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Adjunct: An Undigest by Peter Manson

Adjunct: An Undigest (2005)

by Peter Manson

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652183,505 (3.06)49



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Here are some of my thoughts on Adjunct: an undigest:

It is really easy to disparage Adjunct: an Undigest, by Peter Manson. Based on comments here at LT, I knew that this book was beyond odd before I even found it at the library. The first words confirmed my suspicions that it was pretentious gobbledy-gook. So I set myself the challenge to find something good to say about it.

Immediately I got the sense that Manson was relating his work somehow to the music of John Cage. Also, I saw that he was a poet. Okay, but it was still pretty much gibberish, and I had another 72 pages to go. Could I get through it?

On Manson's website there is a link to a collage picture he made when writing the book. Actual newspaper clippings, glued to a page. All of a sudden, it made sense.
So not every little blurb had a deep meaning. I was free to relax and just let the art wash over me. I could read it quickly, and not worry about understanding every little word. These were just sound bites he overheard or read. Some of them were pretty funny. I found myself getting addicted to the book. I found myself writing my own person Adjunct in my head. I was (gasp) having fun.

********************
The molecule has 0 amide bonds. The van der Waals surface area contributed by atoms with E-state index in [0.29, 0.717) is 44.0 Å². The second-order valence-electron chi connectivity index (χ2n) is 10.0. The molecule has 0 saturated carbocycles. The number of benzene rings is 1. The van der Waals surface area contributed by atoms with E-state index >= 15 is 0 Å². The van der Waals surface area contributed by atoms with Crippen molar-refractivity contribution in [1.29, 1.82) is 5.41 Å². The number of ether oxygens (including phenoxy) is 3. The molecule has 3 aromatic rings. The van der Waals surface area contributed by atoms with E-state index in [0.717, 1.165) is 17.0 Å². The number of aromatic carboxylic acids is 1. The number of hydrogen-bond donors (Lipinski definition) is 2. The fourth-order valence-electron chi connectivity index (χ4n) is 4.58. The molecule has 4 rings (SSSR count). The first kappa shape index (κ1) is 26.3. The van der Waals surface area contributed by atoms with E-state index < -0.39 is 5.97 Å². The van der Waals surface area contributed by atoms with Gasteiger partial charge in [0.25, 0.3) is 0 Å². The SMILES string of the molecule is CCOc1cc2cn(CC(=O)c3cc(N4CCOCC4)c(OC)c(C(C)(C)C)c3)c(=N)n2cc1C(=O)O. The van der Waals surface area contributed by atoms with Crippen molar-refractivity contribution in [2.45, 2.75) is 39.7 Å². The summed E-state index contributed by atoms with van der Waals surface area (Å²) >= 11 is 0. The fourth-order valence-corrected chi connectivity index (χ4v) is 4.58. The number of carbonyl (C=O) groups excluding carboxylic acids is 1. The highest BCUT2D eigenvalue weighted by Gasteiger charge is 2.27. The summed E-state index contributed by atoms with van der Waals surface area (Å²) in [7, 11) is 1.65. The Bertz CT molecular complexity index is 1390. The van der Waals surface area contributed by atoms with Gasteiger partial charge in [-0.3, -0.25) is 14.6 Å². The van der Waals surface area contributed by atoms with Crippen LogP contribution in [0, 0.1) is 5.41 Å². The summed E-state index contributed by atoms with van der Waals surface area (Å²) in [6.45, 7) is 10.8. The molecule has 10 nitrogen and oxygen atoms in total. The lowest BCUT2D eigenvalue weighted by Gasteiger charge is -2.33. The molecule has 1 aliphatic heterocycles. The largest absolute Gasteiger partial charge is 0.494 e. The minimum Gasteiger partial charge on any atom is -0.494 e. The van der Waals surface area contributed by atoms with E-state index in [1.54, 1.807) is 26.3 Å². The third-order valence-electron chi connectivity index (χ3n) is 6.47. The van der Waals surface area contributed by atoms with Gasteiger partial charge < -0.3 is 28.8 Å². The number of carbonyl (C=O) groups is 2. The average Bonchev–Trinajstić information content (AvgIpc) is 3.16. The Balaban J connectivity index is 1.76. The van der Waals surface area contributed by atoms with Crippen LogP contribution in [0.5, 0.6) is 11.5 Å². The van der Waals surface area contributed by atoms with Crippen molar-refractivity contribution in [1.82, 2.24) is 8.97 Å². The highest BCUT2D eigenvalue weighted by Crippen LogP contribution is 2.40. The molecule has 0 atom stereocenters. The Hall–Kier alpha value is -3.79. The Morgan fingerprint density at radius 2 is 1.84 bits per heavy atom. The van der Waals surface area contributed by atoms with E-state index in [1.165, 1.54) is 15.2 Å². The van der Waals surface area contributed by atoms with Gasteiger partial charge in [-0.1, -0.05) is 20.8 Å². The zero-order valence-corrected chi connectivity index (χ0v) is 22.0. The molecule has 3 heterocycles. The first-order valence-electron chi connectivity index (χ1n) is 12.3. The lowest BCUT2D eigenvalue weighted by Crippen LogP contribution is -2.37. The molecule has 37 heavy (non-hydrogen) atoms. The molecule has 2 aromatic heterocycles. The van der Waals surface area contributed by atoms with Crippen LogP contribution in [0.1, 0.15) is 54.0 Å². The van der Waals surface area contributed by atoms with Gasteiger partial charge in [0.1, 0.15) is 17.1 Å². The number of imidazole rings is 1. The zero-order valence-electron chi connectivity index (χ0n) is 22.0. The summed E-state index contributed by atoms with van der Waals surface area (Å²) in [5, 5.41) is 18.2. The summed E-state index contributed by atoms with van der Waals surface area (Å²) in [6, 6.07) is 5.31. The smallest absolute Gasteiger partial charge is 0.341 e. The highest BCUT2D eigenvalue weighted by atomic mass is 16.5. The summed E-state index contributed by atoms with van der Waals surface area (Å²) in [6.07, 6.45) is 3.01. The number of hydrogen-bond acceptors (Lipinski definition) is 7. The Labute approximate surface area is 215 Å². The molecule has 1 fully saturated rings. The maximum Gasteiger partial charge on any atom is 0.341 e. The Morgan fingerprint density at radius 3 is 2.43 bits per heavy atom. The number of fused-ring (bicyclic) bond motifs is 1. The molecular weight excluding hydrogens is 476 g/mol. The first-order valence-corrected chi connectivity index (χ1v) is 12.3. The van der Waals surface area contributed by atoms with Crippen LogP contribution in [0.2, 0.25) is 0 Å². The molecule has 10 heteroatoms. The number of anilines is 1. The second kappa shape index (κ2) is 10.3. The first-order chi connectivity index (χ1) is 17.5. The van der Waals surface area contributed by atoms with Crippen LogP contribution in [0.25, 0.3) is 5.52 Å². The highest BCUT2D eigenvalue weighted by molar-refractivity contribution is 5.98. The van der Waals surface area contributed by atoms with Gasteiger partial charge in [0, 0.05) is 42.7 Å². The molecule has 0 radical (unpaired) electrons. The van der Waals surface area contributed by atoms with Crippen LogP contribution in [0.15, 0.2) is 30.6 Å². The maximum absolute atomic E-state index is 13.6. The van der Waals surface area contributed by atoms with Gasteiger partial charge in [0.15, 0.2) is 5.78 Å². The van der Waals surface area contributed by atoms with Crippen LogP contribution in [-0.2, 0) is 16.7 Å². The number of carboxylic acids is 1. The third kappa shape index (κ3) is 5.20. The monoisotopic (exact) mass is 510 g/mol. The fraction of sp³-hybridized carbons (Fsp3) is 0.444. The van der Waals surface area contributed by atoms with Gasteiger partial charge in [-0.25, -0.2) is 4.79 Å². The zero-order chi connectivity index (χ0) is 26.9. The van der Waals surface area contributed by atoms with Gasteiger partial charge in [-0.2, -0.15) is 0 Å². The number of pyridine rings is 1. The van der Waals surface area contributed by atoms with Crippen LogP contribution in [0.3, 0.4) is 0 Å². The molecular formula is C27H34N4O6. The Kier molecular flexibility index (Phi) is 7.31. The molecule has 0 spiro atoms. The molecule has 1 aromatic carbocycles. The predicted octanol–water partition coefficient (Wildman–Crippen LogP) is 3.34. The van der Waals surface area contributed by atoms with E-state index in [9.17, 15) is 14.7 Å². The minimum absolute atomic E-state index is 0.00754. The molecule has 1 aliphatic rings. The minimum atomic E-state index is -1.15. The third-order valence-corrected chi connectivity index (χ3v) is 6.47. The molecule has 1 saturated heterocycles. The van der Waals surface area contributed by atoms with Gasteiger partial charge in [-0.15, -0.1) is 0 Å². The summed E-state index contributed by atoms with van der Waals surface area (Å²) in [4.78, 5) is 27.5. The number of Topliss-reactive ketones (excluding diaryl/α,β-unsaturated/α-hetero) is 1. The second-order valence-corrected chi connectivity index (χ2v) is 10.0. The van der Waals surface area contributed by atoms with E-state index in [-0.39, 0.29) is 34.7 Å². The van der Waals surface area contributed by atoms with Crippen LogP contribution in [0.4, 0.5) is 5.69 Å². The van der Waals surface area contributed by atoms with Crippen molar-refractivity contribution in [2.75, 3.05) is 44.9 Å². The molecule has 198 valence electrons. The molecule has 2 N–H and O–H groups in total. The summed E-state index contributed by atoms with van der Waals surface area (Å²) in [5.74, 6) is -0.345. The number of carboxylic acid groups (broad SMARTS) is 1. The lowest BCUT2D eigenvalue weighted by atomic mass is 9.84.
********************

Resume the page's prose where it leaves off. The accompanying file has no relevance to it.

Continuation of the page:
If I had read this back when I was 18 (sometime between the demise of the Sex Pistols and the rise of Madonna), I would have thought this was flippin' brilliant. Now, as a grown up, I think it's an interesting experiment that has some highly amusing moments. Do I think it belongs on the 1001 list? Well, especially considering how difficult it is to find a copy, probably not. But I'm glad I read it.

And I was right about the John Cage connection. He references the musician 18 times, and outright says it:". . . says Manson, whose work is strongly influenced by the musical and performance experiments of John Cage." (pg 52). ( )
3 vote Nickelini | Jun 19, 2008 |
Those seeking anything along the lines of plot, structure, meaning, or even sense would probably do well to stop reading this review and look elsewhere because Adjunct will not likely provide you with any of these things.

Those of you who have stuck around will find in this strange text an odd amalgamation of language that hits and misses, often within a few lines of each other, and ultimately feels like a project that exists for the sake of avant-garde rather than to make any kind of profound statement.

The 76 pages are filled with random sentences, poems, obituaries, verbal miscues, and shorthand scrambled by a random number table and still somehow a little comprehensible. It is at its most profound when passages contain example after example of "______ is dead," underscoring the timetable of the project and the frailty of existence. Certain sentences too, particularly those that get conveniently rearranged, are laugh out loud funny.

The problem, however, is that there is too much inconsistency and not enough good, profound material here, so that by the end, "This feels like a sponge" seems not only appropriate but definitive. Adjunct soaks up language at an alarming pace but ultimately overstays its welcome.

I was able to find some redeeming qualities in this radically out-there work, but it's doubtful very many readers will be able to say the same.
2 vote dczapka | Apr 21, 2008 |
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